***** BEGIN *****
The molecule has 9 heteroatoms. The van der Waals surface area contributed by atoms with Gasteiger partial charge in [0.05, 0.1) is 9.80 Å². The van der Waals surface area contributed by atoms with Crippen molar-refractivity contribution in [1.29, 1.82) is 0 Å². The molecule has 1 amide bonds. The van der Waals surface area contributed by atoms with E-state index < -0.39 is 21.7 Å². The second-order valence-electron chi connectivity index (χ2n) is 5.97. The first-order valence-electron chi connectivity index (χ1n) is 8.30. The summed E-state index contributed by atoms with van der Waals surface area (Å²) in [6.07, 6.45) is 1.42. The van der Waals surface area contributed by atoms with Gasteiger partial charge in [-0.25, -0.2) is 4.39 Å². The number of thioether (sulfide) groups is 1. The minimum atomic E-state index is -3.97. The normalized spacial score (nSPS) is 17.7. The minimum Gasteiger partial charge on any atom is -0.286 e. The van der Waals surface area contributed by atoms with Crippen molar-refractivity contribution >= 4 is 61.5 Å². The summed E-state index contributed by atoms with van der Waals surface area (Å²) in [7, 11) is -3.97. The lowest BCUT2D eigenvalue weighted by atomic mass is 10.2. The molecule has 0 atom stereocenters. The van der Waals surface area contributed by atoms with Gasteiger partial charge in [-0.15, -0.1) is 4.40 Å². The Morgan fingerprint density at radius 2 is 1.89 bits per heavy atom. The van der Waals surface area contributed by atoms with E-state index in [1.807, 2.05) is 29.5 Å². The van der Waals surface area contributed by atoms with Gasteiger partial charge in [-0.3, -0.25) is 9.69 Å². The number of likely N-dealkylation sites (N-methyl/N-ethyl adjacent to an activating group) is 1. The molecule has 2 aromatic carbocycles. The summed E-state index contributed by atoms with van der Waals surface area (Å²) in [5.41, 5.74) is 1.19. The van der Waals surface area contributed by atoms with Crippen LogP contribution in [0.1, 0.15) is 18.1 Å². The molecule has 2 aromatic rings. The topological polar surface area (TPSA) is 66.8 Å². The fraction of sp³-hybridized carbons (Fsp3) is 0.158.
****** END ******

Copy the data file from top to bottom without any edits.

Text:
The molecule has 9 heteroatoms. The van der Waals surface area contributed by atoms with Gasteiger partial charge in [0.05, 0.1) is 9.80 Å². The van der Waals surface area contributed by atoms with Crippen molar-refractivity contribution in [1.29, 1.82) is 0 Å². The molecule has 1 amide bonds. The van der Waals surface area contributed by atoms with E-state index < -0.39 is 21.7 Å². The second-order valence-electron chi connectivity index (χ2n) is 5.97. The first-order valence-electron chi connectivity index (χ1n) is 8.30. The summed E-state index contributed by atoms with van der Waals surface area (Å²) in [6.07, 6.45) is 1.42. The van der Waals surface area contributed by atoms with Gasteiger partial charge in [-0.25, -0.2) is 4.39 Å². The number of thioether (sulfide) groups is 1. The minimum atomic E-state index is -3.97. The normalized spacial score (nSPS) is 17.7. The minimum Gasteiger partial charge on any atom is -0.286 e. The van der Waals surface area contributed by atoms with Crippen molar-refractivity contribution >= 4 is 61.5 Å². The summed E-state index contributed by atoms with van der Waals surface area (Å²) in [7, 11) is -3.97. The lowest BCUT2D eigenvalue weighted by atomic mass is 10.2. The molecule has 0 atom stereocenters. The van der Waals surface area contributed by atoms with Gasteiger partial charge in [-0.15, -0.1) is 4.40 Å². The Morgan fingerprint density at radius 2 is 1.89 bits per heavy atom. The van der Waals surface area contributed by atoms with E-state index in [1.807, 2.05) is 29.5 Å². The van der Waals surface area contributed by atoms with Gasteiger partial charge in [-0.3, -0.25) is 9.69 Å². The number of likely N-dealkylation sites (N-methyl/N-ethyl adjacent to an activating group) is 1. The molecule has 2 aromatic carbocycles. The summed E-state index contributed by atoms with van der Waals surface area (Å²) in [5.41, 5.74) is 1.19. The van der Waals surface area contributed by atoms with Crippen LogP contribution in [0.1, 0.15) is 18.1 Å². The molecule has 2 aromatic rings. The topological polar surface area (TPSA) is 66.8 Å². The fraction of sp³-hybridized carbons (Fsp3) is 0.158.